A comma splice is a sentence that uses a comma to incorrectly link independent clauses. Since an independent clause can stand alone as a sentence by itself, the result is very jarring to the reader.
Jim watched the Eagles game, Mary went mountain biking.
There are a few easy ways to fix this:
- Replace the comma with a period, so there are two separate sentences.
Jim watched the Eagles game. Mary went mountain biking.
- Replace the comma with a semicolon. Do this if you want to draw attention to the relationship between the two independent clauses. Eventually everyone discovers semicolons, and then the tendency is to overuse them; don’t overuse semicolons. You will regret it; and your writing will be weaker because of your mistake.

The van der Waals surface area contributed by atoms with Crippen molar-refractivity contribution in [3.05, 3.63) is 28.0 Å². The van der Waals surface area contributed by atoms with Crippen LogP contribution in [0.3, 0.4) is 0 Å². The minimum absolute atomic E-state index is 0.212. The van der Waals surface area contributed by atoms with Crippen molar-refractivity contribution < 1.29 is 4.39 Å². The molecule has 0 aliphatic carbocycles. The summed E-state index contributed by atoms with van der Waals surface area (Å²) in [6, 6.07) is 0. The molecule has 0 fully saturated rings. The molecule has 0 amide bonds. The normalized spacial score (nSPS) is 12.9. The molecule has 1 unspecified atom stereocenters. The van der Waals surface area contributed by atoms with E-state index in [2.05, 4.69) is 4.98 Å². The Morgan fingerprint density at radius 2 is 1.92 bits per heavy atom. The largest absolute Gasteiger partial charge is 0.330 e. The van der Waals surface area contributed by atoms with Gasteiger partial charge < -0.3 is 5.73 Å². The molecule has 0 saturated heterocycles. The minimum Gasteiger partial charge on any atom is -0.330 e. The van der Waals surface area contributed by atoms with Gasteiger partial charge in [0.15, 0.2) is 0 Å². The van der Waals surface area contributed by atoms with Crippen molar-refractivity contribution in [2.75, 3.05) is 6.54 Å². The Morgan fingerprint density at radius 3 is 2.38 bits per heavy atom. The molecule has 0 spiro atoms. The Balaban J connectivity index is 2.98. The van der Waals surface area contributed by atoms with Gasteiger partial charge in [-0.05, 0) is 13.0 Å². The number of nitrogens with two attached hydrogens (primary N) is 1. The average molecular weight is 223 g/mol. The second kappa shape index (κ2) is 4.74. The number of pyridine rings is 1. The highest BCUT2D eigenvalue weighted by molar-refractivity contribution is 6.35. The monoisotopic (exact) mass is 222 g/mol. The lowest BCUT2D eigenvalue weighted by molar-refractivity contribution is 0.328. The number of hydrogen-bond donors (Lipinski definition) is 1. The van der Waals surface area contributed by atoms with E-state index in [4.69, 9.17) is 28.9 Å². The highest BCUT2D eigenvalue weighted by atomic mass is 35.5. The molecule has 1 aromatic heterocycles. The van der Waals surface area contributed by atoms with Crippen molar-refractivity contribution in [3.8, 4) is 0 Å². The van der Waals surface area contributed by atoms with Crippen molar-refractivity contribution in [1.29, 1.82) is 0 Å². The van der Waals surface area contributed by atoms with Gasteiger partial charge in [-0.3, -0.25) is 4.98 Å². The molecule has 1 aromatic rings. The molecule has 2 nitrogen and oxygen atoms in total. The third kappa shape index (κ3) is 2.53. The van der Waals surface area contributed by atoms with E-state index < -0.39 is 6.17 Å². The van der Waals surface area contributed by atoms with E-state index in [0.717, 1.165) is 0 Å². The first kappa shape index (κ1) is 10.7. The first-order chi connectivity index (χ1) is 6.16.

Jim watched the Eagles game; Mary went mountain biking
- Use one of the following seven words to join the two independent clauses: and, or, but, nor, for, so, or yet
Jim watched the Eagles game, and Mary went mountain biking.
- Make one of the independent clauses less important than the other by adding some words. In the example below, the point of the sentence is to explain what Jim was up to.
Jim watched the Eagles game, while Mary went mountain biking.